Anyway - easily remedied! We dusted off, broke orbit and started making our way to the next waypoint - the Delta site in the Conflux region. We managed to bump into an old friend, Cmdr "Doomeddonut" en route, but technical difficulties and time once again got the better of us, so after a quick wave and brief chat in system, we were off again. And after a handful of jumps - we arrived in orbit over the waypoint.
We dropped down to a few k over the settlement and I took a scuttle down in an slf, to nose around that forlorn little site. I'd been here years ago, but it still gave me the creeps! And it wasn't long before I was hurrying back to the ship, eager to be back with the crew!
"Let's moon 'em!"
The waypoints for the expedition being top secret, for obvious reasons, we had only a rough idea of the route they'd follow from here. So we took our best guess, meandering onwards up through the Conflux, wiggling our way up through the core past Sadge and on up north over the Styx. All the while, finding the usual never-ending stream of shiny! It took an ENORMOUS effort of will not to divert a little to our ELW paradise home and take a day off on the beach - but that would have been the end of the challenge. It's hard enough leaving that place at the best of times, but when you're exhausted and have been trapped in a steel box for two months - it would be procrastination city.
Onwards and upwards the next day! It's always a kick in the gut, this last stretch, both coming and going - the fizzing little pulsars drop off, stellar density decreases and suddenly it feels like your trudging along with boots caked in mud! But the trick, the golden rule for me at least is - never look at where you're going.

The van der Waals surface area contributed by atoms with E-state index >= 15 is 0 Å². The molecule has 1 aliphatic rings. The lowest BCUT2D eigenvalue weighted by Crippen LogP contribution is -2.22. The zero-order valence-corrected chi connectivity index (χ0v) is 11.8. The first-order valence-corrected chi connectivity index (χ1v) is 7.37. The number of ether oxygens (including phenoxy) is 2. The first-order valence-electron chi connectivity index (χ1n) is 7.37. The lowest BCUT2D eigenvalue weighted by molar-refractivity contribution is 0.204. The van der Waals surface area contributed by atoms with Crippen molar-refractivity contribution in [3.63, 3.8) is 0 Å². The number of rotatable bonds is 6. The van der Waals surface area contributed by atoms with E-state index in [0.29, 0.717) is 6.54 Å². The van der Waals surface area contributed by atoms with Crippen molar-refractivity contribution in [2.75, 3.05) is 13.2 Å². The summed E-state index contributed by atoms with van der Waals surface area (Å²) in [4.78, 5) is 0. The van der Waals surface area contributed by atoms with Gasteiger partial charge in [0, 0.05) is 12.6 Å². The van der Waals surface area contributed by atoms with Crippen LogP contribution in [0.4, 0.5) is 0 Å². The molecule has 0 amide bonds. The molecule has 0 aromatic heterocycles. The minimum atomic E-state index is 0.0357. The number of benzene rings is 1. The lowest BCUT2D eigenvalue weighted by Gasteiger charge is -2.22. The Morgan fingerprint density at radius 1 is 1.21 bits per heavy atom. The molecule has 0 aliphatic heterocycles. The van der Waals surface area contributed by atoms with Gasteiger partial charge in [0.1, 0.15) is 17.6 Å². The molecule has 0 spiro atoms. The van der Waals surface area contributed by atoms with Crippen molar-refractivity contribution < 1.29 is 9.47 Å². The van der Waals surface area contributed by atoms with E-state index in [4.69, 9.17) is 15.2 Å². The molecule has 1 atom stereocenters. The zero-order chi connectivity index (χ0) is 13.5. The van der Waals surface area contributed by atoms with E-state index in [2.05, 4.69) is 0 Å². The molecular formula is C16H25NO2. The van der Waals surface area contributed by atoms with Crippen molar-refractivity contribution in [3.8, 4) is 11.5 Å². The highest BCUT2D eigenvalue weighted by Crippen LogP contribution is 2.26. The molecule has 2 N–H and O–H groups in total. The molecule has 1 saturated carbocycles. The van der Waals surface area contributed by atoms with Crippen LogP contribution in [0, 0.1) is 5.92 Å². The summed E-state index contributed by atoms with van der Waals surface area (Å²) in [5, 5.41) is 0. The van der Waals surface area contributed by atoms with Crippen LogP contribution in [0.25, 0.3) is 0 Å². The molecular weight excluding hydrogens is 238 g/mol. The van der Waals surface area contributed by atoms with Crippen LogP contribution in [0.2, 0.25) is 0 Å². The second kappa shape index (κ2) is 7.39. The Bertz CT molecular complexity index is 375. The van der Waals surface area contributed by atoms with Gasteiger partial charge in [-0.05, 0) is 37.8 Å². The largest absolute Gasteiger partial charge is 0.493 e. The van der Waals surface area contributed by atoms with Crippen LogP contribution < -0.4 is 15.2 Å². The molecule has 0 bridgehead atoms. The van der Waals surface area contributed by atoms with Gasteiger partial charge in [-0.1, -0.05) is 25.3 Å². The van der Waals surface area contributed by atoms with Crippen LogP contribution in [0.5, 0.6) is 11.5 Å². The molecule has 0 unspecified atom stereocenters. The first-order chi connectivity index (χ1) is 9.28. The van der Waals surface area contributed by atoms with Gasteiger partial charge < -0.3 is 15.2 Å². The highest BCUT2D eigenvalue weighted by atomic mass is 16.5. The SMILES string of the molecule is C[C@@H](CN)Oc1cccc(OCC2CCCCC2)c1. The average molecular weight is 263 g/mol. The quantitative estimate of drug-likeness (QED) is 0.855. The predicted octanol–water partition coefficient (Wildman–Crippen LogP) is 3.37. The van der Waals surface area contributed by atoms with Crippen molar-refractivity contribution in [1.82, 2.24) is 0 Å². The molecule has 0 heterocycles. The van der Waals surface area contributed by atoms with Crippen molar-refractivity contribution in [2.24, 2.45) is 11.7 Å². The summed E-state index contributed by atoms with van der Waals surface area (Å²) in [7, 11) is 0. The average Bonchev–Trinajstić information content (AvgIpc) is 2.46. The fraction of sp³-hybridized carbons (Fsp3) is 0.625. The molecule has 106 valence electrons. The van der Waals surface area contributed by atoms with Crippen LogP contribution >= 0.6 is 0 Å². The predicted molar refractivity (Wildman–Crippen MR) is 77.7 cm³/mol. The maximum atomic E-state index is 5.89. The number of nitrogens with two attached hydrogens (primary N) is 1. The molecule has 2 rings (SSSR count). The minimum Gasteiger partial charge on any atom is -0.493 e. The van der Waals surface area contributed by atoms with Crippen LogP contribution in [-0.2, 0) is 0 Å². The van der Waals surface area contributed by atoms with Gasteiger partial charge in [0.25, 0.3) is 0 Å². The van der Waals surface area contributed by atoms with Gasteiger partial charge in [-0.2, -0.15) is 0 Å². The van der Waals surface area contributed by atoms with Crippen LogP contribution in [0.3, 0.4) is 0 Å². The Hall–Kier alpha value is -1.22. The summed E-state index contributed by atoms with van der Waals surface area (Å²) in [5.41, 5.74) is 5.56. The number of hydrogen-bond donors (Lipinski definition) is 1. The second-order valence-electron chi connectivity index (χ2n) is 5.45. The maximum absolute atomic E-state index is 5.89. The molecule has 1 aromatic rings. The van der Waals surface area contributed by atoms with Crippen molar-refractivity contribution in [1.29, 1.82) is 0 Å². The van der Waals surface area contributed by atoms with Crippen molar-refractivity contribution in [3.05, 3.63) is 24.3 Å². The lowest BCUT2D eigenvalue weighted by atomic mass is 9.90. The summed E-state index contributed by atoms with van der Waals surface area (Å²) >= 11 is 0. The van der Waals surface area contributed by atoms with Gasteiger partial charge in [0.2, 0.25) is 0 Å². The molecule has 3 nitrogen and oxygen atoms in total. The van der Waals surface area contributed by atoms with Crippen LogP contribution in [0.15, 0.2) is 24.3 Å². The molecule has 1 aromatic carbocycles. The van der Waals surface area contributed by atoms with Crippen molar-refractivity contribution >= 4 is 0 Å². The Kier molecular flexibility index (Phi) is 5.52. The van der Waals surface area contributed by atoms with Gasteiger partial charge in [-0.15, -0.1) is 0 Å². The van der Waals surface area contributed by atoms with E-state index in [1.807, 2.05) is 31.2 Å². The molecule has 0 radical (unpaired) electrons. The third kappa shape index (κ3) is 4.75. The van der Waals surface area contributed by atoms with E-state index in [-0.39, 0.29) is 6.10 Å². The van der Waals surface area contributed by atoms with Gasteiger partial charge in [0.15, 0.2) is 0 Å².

Just chew your way slowly through the plots and enjoy the pretty around you - and there was an awful lot! I completely understand that pilots' interest are often going to reflect Unicart's payouts - gotta pay the bills somehow! But I'm lucky enough to be fairly comfortable now and it's just nice and relaxing to poke and prod everything now and then - give the dustballs and the little gas giants a bit of love.
And doing all that - suddenly I can't target next system because hurrah, we've arrived in Beagle!
Looking a bit tired but still going strong - that's my girl!
A little scooch over Beagle 3 this time, so the guys could get some piccies. And without being patronising at all, it really was fun to see how excited everyone was - Coral, Hal and I have been up here a whole bunch of times and while we're not blasé about the beauty of the core from out here, it's just really nice seeing the rest of the crew so pumped for their first visit! Poor old Clair
is looking a little tired though - I was flicking through my old logs and looking at her gleaming hull as we left Capitol two months ago and I really can't wait to get her back in dock and give her some TLC!
A little overnight stay, a quick run of module repairs aaand off we headed again, this time scooting south-east, down the Sagi-Carina arm to the next sector for a little snooping. Rim travel is always a bit of a hike, but I never feel more "out there" in the deeps when scuttling around the outer edge of the galaxy. It really doesn't help "making the yards" each day, but it's just fun, in a weird way, although the sheer number of systems to slog through to make any kind of headway is pretty brutal! There again, you run into a lot of shiny to keep you going, and that eerie gulf of darkness off the port bow is always a little reminder that however vast we think our galaxy is - it's the tiniest little pinprick in the vast sea of the universe.
We doglegged back in towards the eastern edge of the core, following the projected DW2 route as best we could guess. And finally - at the end of a long weary day, we dropped into a pretty blue gem of a system, the starfield glowing from the primary neutron, so reminiscent of the skies over Colonia? And I couldn't resist dropping the Clair